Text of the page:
Sunday, March 20, 2016

A Different View Of Stock Market Strength And Weakness

Sometimes, an important indication of market strength is the absence of weakness.

An interesting example comes from the Stockspotter site, which offers cycle-based forecasts for stocks and ETFs.  I've tracked the cumulative number of buy and sell signals from the site since late 2013.  When there have been fewer than 10 sell signals on a given day (N = 225), the next ten days in SPY have averaged a gain of +.47%.  When there have been more than 10 sell signals on a given day (N = 317), the next ten days have averaged a loss of -.06%.  Interestingly, when there were few sell signals, the number of buy signals didn't matter.  It was the absence of weakness that was most important.

Another notable example comes from the Stock Charts site, where I've tracked buy and sell signals from technical systems for all NYSE stocks going back to mid-2014.  When we've had few sell signals in the Bollinger Band indicator, based on a median split of the data, the next 20 days in SPY have averaged a gain of +.43%.  When we've had a high number of sell signals based on the median split, the next 20 days have averaged a loss of -.14%.  In this case, the number of buy signals *did* matter; superior gains have come from having many buy signals and few sells.

Still a different pattern emerged when I tracked the number of stocks across all exchanges making fresh one-month lows.  (Data from the Barchart site).  Based on a quartile split of the data from mid 2010, when I first began archiving these data, returns over a 10-day horizon were superior when there were few new lows (bottom quartile; average SPY gain of +.60%) and also when there were many new lows (top quartile; average gain of +.81%).  All other occasions averaged a gain of only +.18%.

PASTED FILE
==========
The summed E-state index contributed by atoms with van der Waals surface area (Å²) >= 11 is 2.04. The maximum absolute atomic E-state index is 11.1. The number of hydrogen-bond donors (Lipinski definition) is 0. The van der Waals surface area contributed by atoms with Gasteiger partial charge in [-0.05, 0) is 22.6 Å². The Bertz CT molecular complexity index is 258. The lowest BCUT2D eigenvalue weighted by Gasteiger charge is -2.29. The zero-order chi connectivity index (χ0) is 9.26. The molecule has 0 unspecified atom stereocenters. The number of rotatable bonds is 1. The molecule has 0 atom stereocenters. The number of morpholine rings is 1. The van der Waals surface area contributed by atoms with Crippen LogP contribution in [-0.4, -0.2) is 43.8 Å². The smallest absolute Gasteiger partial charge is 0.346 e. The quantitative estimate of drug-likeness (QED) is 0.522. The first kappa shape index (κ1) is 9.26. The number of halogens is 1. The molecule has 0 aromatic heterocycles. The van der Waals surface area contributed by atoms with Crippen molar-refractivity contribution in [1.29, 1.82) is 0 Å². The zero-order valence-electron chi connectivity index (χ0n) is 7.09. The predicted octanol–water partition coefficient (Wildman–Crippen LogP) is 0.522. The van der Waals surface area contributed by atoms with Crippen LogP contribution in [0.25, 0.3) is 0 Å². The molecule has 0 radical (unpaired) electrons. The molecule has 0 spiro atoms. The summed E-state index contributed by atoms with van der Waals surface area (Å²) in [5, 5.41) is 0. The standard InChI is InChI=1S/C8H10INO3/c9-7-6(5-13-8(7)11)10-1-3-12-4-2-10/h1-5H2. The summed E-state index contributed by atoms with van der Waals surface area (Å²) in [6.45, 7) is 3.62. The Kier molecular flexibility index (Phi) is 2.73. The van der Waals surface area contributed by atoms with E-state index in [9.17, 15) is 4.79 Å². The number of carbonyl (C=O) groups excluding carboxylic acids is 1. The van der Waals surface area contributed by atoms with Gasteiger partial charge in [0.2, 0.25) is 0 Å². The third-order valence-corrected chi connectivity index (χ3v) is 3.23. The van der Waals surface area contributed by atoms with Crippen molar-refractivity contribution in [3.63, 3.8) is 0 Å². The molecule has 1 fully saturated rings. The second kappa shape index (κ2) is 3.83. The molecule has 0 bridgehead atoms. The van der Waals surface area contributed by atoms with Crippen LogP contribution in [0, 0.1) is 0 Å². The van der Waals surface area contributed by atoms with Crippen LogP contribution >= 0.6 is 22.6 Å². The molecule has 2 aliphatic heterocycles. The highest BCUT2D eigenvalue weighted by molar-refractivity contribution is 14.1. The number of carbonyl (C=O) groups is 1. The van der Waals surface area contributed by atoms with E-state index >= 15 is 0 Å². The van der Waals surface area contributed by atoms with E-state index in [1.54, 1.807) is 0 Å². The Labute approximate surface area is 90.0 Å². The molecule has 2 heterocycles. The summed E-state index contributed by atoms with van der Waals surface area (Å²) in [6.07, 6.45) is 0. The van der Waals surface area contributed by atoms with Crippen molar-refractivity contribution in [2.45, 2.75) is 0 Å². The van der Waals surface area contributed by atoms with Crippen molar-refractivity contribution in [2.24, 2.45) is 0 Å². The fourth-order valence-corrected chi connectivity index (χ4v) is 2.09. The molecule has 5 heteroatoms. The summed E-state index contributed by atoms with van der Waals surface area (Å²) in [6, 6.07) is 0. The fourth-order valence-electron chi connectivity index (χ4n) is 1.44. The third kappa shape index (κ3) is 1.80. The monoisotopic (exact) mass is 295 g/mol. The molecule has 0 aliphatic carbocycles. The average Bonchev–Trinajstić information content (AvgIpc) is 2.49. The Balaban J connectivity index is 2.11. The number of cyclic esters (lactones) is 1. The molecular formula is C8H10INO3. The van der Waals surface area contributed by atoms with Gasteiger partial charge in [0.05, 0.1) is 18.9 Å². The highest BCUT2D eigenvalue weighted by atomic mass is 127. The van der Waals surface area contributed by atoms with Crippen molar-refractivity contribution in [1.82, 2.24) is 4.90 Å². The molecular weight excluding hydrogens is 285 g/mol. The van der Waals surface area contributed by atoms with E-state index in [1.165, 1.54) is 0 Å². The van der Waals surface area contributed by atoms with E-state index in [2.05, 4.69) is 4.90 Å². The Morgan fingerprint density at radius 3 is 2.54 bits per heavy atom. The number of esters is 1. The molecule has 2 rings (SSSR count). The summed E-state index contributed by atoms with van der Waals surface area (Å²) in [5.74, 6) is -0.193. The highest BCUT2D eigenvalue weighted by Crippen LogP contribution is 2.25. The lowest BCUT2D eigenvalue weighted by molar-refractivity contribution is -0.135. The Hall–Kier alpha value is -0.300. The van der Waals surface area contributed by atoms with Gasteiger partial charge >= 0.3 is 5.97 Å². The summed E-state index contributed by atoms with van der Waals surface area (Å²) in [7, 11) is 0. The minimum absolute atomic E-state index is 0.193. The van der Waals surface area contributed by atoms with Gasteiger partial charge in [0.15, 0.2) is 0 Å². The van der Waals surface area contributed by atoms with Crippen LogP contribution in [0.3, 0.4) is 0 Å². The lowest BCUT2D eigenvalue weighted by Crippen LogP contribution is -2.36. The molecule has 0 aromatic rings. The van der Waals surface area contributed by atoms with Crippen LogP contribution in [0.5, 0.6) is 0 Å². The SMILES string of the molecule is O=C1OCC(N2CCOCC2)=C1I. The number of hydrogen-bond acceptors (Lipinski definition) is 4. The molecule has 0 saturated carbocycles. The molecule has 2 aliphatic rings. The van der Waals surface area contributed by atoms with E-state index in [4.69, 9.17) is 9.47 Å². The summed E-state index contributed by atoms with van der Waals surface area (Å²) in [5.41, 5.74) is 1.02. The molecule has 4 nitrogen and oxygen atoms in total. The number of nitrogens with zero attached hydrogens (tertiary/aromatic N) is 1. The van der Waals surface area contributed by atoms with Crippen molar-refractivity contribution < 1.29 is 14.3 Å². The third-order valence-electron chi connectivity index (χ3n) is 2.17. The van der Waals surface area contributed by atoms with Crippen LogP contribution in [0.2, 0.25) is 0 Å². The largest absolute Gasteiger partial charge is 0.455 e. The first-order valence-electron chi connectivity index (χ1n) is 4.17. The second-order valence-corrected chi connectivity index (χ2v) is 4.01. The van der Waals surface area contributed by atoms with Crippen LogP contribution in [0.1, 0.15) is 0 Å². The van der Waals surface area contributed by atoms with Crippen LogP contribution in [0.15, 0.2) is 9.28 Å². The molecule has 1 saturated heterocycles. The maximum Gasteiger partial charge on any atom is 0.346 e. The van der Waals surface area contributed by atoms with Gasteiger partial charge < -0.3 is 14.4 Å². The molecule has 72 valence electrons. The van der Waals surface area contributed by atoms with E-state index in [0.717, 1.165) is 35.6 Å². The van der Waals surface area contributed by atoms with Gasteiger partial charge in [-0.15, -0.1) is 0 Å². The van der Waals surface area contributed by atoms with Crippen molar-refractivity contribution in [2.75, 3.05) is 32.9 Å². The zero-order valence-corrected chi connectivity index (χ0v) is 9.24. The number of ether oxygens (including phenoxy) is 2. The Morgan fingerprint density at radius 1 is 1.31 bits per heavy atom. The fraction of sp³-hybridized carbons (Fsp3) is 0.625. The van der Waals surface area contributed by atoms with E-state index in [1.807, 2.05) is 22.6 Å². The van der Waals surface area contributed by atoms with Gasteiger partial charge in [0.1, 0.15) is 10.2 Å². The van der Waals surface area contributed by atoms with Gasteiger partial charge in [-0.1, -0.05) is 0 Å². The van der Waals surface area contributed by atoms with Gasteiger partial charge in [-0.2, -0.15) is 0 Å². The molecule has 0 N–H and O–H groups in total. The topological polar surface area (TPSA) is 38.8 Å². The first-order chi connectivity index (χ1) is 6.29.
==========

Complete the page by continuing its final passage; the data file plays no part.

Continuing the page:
The takeaway here is that strength and weakness are not necessarily flip sides of the same coin.  Momentum and mean reversion effects are the results of interplays between strength and weakness, such that the absence of strength or the absence of weakness themselves become meaningful measures.  I believe this can be explained by the dynamics of market cycles, which themselves are the result of high strength/low weakness giving way to high strength/high weakness and then low strength/high weakness and low strength/low weakness.  

Across multiple measures, the recent market rise has been one of low weakness.  Those expecting mean reversion have been sorely disappointed.  There is more to market behavior than mere "overbought" and "oversold"--and dissecting strength vs. weakness is one way to identify where we're at in market cycles.

Further Reading:   Finding Opportunity in Market Cycles